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Finding Yingying

Yingying Zhang was a promising young graduate student who left her home, family and boyfriend in China to pursue her studies in the United States. She’s one of thousands of students who make the same journey, whose parents sacrifice both financially and emotionally to let their children go to an unknown country all in the hopes of a brighter future. Unfortunately, that future never came to pass for Yingying. One day when she was running late to see an apartment, she accepted a ride from a stranger and was never seen again. 

Jaiyan “Jenny” Shi’s “Finding Yingying” is simultaneously a tribute to the young woman—who she was and what she aspired to, the isolation and culture shock she faced in the U.S., the love she had for her family that drove her to keep going—and a true crime documentary that follows the Zhang family as they try to piece together what happened to their beloved daughter. But the documentary is quite sympathetic to the family, centering their frustrating experiences with the U.S. justice system. Shi embeds herself with the family as a translator and documentarian capturing their efforts to find Yingying—and in a horrifying twist, her footage becomes evidence when the search turns into a criminal case. 

As Shi says in voiceover, Yingying’s story hits very close to home. They were the same age, went to the same college in China and both of them headed to the States for more opportunities. Shi’s personal investment in her story connects the dots as to why this story became big news in China, the outpouring of support from fellow Chinese students at the University of Illinois at Urbana-Champaign and how this tragedy could have befallen anyone. 

Shi balances these many reflections, observations and narrative by never losing sight of Yingying Zhang. Her smiling pictures are somber reminders of what was lost. Shi also reads excerpts from Yingying’s diary, quite literally giving voice to the voiceless. Shi is also there to capture some of the more difficult sides to the story, filming as tension threatens to tear apart the Zhang family and observing the effects of cruel rumors and feelings of helplessness. One thing that comes across so clearly in “Finding Yingying” is the ripple effect the disappearance of a loved one has on their family and friends. It’s a waking nightmare of uncertainty that stretches for years. A grief that’s always just on the surface waiting to unleash itself once again.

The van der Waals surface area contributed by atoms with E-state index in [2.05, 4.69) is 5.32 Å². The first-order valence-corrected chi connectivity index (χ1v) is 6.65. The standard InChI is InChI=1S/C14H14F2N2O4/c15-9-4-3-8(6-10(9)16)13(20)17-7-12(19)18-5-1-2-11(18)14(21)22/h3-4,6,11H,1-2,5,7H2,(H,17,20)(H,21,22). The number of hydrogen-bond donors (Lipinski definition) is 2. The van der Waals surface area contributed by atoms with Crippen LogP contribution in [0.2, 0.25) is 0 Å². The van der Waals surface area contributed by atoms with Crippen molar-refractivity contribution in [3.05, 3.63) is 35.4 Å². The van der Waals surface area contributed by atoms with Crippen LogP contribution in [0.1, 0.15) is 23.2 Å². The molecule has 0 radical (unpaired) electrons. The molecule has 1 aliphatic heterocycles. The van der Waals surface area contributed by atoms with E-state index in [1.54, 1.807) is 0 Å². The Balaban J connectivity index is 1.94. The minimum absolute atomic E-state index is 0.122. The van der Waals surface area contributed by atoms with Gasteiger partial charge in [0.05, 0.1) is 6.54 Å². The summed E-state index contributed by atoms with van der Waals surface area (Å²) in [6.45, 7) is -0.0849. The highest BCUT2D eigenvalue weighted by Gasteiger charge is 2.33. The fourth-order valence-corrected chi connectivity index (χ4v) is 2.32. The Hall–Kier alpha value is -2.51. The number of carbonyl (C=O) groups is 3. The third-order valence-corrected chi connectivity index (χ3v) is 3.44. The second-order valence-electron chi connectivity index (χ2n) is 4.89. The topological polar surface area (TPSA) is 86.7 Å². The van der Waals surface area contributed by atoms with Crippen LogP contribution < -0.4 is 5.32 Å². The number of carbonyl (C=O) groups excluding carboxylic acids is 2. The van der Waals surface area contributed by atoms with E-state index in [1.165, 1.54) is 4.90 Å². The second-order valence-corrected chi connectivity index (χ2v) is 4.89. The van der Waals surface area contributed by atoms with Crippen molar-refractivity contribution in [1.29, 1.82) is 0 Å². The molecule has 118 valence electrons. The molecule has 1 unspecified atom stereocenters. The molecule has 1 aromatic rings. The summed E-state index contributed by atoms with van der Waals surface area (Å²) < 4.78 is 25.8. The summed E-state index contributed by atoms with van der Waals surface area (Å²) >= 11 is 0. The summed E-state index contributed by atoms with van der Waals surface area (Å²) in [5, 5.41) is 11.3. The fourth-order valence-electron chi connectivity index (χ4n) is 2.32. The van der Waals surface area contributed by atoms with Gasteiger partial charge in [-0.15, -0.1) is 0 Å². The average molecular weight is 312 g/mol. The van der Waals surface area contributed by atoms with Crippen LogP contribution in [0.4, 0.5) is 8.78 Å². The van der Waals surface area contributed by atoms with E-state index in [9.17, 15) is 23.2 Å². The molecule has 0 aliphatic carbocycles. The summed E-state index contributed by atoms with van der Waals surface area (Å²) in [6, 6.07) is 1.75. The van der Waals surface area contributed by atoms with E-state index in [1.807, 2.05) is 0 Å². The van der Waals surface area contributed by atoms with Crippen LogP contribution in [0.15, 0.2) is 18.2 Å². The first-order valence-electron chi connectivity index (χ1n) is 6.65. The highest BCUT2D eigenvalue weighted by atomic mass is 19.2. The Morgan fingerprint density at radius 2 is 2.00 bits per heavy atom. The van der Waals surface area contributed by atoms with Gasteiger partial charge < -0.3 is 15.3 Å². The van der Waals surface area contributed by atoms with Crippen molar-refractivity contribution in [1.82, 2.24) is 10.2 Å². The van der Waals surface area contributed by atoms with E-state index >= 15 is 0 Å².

“Finding Yingying” is also Shi’s impressive feature debut. It’s a story she’s been working on since Yingying’s disappearance in 2017, yet despite getting so close to the Zhang family over time, Shi maintains a measured sense of storytelling. The access helps her capture Yingying’s brother’s survivor’s guilt, her parents’ different grieving styles and how some of the other members of the Zhang family react to the loss—all intimate details sometimes lost in sensationalized crime stories or hidden behind a family’s request for privacy. The documentary doesn’t play up the emotions for dramatic effect. The flashbacks to Yingying’s photos and words are in service of the story, and by the end, her diary’s sudden stop brings a second heartache. We won’t hear from her anymore. The answers the documentary finds are not easy, but the loss “Finding Yingying” depicts is one that will reverberate for years to come. 

Monica Castillo

Monica Castillo is a critic, journalist, programmer, and curator based in New York City. She is the Senior Film Programmer at the Jacob Burns Film Center and a contributor to

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Film Credits

Finding Yingying movie poster

Finding Yingying (2020)

Rated NR

97 minutes


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